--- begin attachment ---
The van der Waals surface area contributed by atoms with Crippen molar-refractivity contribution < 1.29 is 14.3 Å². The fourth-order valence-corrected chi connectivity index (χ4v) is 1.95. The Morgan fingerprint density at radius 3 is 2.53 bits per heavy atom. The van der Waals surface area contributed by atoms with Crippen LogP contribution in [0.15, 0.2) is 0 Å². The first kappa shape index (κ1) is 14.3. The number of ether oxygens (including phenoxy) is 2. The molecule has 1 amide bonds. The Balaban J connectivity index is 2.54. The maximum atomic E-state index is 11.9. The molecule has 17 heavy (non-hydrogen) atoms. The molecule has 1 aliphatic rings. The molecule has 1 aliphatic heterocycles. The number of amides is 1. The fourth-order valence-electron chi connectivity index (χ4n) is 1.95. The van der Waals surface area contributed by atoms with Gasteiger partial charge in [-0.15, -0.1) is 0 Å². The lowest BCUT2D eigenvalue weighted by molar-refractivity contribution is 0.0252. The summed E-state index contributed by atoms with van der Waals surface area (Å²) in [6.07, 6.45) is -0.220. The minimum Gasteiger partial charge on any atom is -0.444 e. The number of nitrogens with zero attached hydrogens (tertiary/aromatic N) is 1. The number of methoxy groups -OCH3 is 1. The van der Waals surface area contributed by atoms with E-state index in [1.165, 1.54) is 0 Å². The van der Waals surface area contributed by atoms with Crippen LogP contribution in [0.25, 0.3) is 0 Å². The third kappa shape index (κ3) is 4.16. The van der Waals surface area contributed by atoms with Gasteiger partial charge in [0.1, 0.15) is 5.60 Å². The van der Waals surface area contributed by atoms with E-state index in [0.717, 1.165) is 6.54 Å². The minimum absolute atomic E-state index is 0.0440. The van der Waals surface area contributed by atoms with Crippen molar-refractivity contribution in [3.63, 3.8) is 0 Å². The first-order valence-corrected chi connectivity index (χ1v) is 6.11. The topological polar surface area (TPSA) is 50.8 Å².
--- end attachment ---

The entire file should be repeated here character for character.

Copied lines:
The van der Waals surface area contributed by atoms with Crippen molar-refractivity contribution < 1.29 is 14.3 Å². The fourth-order valence-corrected chi connectivity index (χ4v) is 1.95. The Morgan fingerprint density at radius 3 is 2.53 bits per heavy atom. The van der Waals surface area contributed by atoms with Crippen LogP contribution in [0.15, 0.2) is 0 Å². The first kappa shape index (κ1) is 14.3. The number of ether oxygens (including phenoxy) is 2. The molecule has 1 amide bonds. The Balaban J connectivity index is 2.54. The maximum atomic E-state index is 11.9. The molecule has 17 heavy (non-hydrogen) atoms. The molecule has 1 aliphatic rings. The molecule has 1 aliphatic heterocycles. The number of amides is 1. The fourth-order valence-electron chi connectivity index (χ4n) is 1.95. The van der Waals surface area contributed by atoms with Gasteiger partial charge in [-0.15, -0.1) is 0 Å². The lowest BCUT2D eigenvalue weighted by molar-refractivity contribution is 0.0252. The summed E-state index contributed by atoms with van der Waals surface area (Å²) in [6.07, 6.45) is -0.220. The minimum Gasteiger partial charge on any atom is -0.444 e. The number of nitrogens with zero attached hydrogens (tertiary/aromatic N) is 1. The number of methoxy groups -OCH3 is 1. The van der Waals surface area contributed by atoms with E-state index in [1.165, 1.54) is 0 Å². The van der Waals surface area contributed by atoms with Crippen LogP contribution in [0.25, 0.3) is 0 Å². The third kappa shape index (κ3) is 4.16. The van der Waals surface area contributed by atoms with Gasteiger partial charge in [0.1, 0.15) is 5.60 Å². The van der Waals surface area contributed by atoms with E-state index in [0.717, 1.165) is 6.54 Å². The minimum absolute atomic E-state index is 0.0440. The van der Waals surface area contributed by atoms with Crippen molar-refractivity contribution in [3.63, 3.8) is 0 Å². The first-order valence-corrected chi connectivity index (χ1v) is 6.11. The topological polar surface area (TPSA) is 50.8 Å².